Humanity’s ability to read and understand facial expressions has been hardwired into our ancient brains. A recent review published in Trends in Cognitive Sciences looks in depth at this marvelous ability to display, share and generate emotions.
We are all experts at deciphering the complex movements of muscles in other people’s faces.
In the depths of time, when faced with a stranger, there was a clear benefit to any human able to understand the newcomer’s motives.
Was the individual angry? Could he be looking for trouble? Does he need help?
Life or death might genuinely depend on a split-second decision about the state of an outsider’s facial features.
Today, although meeting a stranger is much less likely to end in our demise, being able to read people’s feelings is still incredibly important.
Modern society is wildly complex; the number of faces we are all presented with on a daily basis has risen exponentially over the last few centuries.
Quickly rating and understanding a partner, colleague or family member’s facial expression is essential to maintaining relationships, jobs and the status quo.
Paula Niedenthal and Adrienne Wood, from the University of Wisconsin, released a paper this week that explores the current state of knowledge in regards to facial expressions and their mimicry.
The paper focuses primarily on the sensorimotor simulation model of emotion perception. This model predicts that when we observe a certain expression, be it happy or sad, we momentarily “try it out.”
This is why, if someone is smiling, it can be contagious. This “trying out” helps us to associate their emotional experience with a time in the past when we have felt a similar emotion. By charging up the same parts of the brain and similar muscle groups, we jog our memories and enable empathy.
The authors say:
“You reflect on your emotional feelings, and then you generate some sort of recognition judgment, and the most important thing that results is that you take the appropriate action – you approach the person, or you avoid the person.”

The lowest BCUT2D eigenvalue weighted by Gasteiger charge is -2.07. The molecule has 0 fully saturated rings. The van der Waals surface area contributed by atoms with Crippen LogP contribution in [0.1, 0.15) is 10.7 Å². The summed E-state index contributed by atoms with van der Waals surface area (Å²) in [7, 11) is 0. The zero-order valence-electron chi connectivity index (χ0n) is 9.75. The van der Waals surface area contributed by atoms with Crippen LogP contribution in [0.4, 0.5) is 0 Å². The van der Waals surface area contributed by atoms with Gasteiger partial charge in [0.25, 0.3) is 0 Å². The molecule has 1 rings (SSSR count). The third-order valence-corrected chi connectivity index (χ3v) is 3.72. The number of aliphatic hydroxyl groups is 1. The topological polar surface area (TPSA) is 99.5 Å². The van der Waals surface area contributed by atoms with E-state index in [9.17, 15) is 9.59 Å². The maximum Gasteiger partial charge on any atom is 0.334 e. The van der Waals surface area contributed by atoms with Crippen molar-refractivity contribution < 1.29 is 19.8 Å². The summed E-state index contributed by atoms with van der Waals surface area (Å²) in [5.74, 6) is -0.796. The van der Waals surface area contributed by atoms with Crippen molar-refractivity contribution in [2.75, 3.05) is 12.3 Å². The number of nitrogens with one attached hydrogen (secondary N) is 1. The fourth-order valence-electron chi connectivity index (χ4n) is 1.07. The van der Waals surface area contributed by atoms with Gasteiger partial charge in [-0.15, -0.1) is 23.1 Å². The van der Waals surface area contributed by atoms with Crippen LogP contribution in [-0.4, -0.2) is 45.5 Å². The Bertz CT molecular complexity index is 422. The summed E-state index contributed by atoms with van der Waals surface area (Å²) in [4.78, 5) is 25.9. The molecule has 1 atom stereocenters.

Sometimes, this sensorimotor simulation will not make it from the brain to the facial muscles, or only in a diluted form. Rather than a full smile, perhaps only the corners of the mouth will turn up, for instance.
However, the appropriate parts of the brain – the somatosensory and motor systems – that are involved in making the emotion-specific facial movements are still activated. The brain recreates the expression internally without charging the facial muscles with the job of actually producing it.
Our facial expressions are very much a two-way street. When we feel happy or angry, our faces display these feelings. That is no surprise to anyone, but what is more surprising is that a forced smile can actually induce happiness where there was none before.
Experiments where participants are put in an uncomfortable situation and forced to smile have demonstrated that the perceived negativity of the experience is reduced by the act of smiling. Other studies, using depressed patients, have found that by paralyzing the muscles responsible for frowning, depressive symptoms can be reduced.
Our emotions produce our facial expressions, but our facial expressions can also produce our emotions.
Similarly, a study was carried out on patients with facial paralysis. The level of depression they experienced could be predicted by the degree to which the muscles involved in smiling were paralyzed. In other words, their ability to display a smile, or lack thereof, affected their emotional state.
The importance of facial mimicry becomes particularly obvious in research using individuals who do not have this ability. For instance, those with motor diseases, like stroke or facial paralysis. These people can have difficulty sharing in other people’s emotions. The door to people’s feelings has been partially closed.
Another disorder that famously includes a lack of insight into other’s emotional states is autism. The authors say:
“There are some symptoms in autism where lack of facial mimicry may in part be due to suppression of eye contact.”
They go on to say that “if you encourage eye contact, the benefit is spontaneous or automatic facial mimicry.”
Niedenthal and her colleagues plan to further investigate sensorimotor simulation and its role in human emotions and empathy. They hope that their discoveries might shed some light on disorders where facial mimicry is challenging.
Medical News Today recently covered research that used a robot baby to investigate the motives of an infant’s smile.